"It's just a "well prepared" street car ... or a very, very well-mannered track car." :burnout:
1983 SC #91 3.6L, "Black Pearl" Livery
1987 944 (gone but not forgotten)
User avatar
Dan Chambers
Pro Racer
 
Posts: 1759
Joined: Wed Jun 30, 2004 3:57 pm
Location: San Diego

Re: Slow Car Fast

Postby LUCKY DAVE on Thu Mar 08, 2018 12:00 pm

I can go faster in a bone stock Cayman on hard street tires than I can in my prepared 951 on slicks. Is it as satisfying as driving well in my quirky hard to drive 951?
NO!

I agree with Mark on this, I can't remember how many times a student told me they were amazed they were getting so fast right away when I knew that thanks to the nannies they were unaware they crashed six times per lap. But if I told them so, they would be discouraged and maybe not come back ( Jackie once told me, be a cheerleader! She was right.).

I've said this before:
With nannies they will never learn the basics of car control, (because there's no penalty when they make mistakes) and with big horsepower they never learn to carry momentum properly.
If I was the Czar of PCA, Tim would be contracted to buy and maintain a fleet of ugly but mechanically sound 944s and ALL basic training would be done in them. Only after being signed off by an instructor could a student drive their own (nanny equipped) car.
The reality of course, is that's not going to happen. So we have to deal with students in their cars not learning as "WE" feel they should and make the best of it.
David Malmberg

2015-2016 AX CDI team
PCA National DE Instructor
member, Texas Mile 200 MPH club
"A finish is a win! Moderation is the key! More whine!"
User avatar
LUCKY DAVE
Club Racer
 
Posts: 567
Joined: Mon Apr 30, 2007 7:49 pm
Location: Leucadia ca

Re: Slow Car Fast

Postby Dan Chambers on Thu Mar 08, 2018 2:09 pm

LUCKY DAVE wrote:I can go faster in a bone stock Cayman on hard street tires than I can in my prepared 951 on slicks. Is it as satisfying as driving well in my quirky hard to drive 951?
NO!

I agree with Mark on this, I can't remember how many times a student told me they were amazed they were getting so fast right away when I knew that thanks to the nannies they were unaware they crashed six times per lap. But if I told them so, they would be discouraged and maybe not come back ( Jackie once told me, be a cheerleader! She was right.).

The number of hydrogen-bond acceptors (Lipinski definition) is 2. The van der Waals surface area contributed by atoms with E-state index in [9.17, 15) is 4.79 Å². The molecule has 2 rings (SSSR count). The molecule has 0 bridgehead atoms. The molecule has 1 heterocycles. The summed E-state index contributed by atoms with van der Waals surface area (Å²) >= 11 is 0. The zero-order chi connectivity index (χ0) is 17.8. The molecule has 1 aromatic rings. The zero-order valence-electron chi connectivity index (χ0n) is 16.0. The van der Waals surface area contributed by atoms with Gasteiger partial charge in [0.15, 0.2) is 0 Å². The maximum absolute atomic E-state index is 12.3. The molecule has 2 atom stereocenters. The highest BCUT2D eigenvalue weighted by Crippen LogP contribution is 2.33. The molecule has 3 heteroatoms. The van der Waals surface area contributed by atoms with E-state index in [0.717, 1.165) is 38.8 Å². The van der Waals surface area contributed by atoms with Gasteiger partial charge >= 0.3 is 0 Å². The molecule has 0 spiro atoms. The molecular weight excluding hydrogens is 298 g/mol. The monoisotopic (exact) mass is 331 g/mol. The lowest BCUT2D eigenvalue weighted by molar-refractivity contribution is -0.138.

I've said this before:
With nannies they will never learn the basics of car control, (because there's no penalty when they make mistakes) and with big horsepower they never learn to carry momentum properly.
If I was the Czar of PCA, Tim would be contracted to buy and maintain a fleet of ugly but mechanically sound 944s and ALL basic training would be done in them. Only after being signed off by an instructor could a student drive their own (nanny equipped) car.
The reality of course, is that's not going to happen. So we have to deal with students in their cars not learning as "WE" feel they should and make the best of it.


+1. 8)
Dan Chambers
"It's just a "well prepared" street car ... or a very, very well-mannered track car." :burnout:
1983 SC #91 3.6L, "Black Pearl" Livery
1987 944 (gone but not forgotten)
User avatar
Dan Chambers
Pro Racer
 
Posts: 1759
Joined: Wed Jun 30, 2004 3:57 pm
Location: San Diego

Re: Slow Car Fast

Postby Jad on Thu Mar 08, 2018 6:03 pm

Dave, I think I have to disagree on a couple things:

First the 944's do not need to be ugly :roflmao:

Second, for no good reason, the thought of you as Czar just scares me. :shock:

Other than that :beerchug:
Jad Duncan
997 S Cab - Sold
996 "not a cup car" co-driver
Tesla Model S P85
Tesla Model 3 Performance
https://www.goldfishconsulting.com/
User avatar
Jad
Pro Racer
 
Posts: 1757
Joined: Wed Jun 30, 2004 11:03 am
Location: Del Mar

Re: Slow Car Fast

Postby mrondeau on Thu Mar 08, 2018 6:37 pm

Jad wrote:Dave, I think I have to disagree on a couple things:

First the 944's do not need to be ugly :roflmao:

Second, for no good reason, the thought of you as Czar just scares me. :shock:

Other than that :beerchug:


:roflmao:
Mark Rondeau
1979 911SC (Mostly stock)
2015 Tesla Model S
DE/TT Safety Chair "Safety 3rd"
WW Delivery Team "It's on the way"
Tech Team "That doesn't look legal"
User avatar
mrondeau
Pro Racer
 
Posts: 1199
Joined: Tue Apr 03, 2007 9:28 pm
Location: Chula Vista

Re: Slow Car Fast- Vintage thoughts

Postby Greg Phillips on Thu Mar 08, 2018 8:14 pm

Greg Phillips
SDR Past-President @ 2014 Instructor of the Year
1982 911SC coupe & 2003 Boxster
1986 928S & 1989 928S4
1992 968 M030, 1985 944Spec & 2005 Boxster (Pat's car)
User avatar
Greg Phillips
Pro Racer
 
Posts: 1360
Joined: Wed Jun 30, 2004 11:41 am
Location: Coronado

Re: Slow Car Fast

Postby LUCKY DAVE on Thu Mar 08, 2018 8:43 pm

944's do not need to be ugly

True, just take a look at Adriano's car.

Second, for no good reason, the thought of you as Czar just scares me. :shock:

Me too :lol:
David Malmberg

2015-2016 AX CDI team
PCA National DE Instructor
member, Texas Mile 200 MPH club
"A finish is a win! Moderation is the key! More whine!"
User avatar
LUCKY DAVE
Club Racer
 
Posts: 567
Joined: Mon Apr 30, 2007 7:49 pm
Location: Leucadia ca

Re: Slow Car Fast- Vintage thoughts

Postby mrondeau on Thu Mar 08, 2018 9:09 pm

Greg Phillips wrote:Another R&T column:
https://www.roadandtrack.com/motorsport ... ntage-car/

Greg


Great article.
Mark Rondeau
1979 911SC (Mostly stock)
2015 Tesla Model S
DE/TT Safety Chair "Safety 3rd"
WW Delivery Team "It's on the way"
Tech Team "That doesn't look legal"
User avatar
mrondeau
Pro Racer
 
Posts: 1199
Joined: Tue Apr 03, 2007 9:28 pm
Location: Chula Vista

PreviousNext

Return to General Discussions

Who is online

Users browsing this forum: Google [Bot] and 7 guests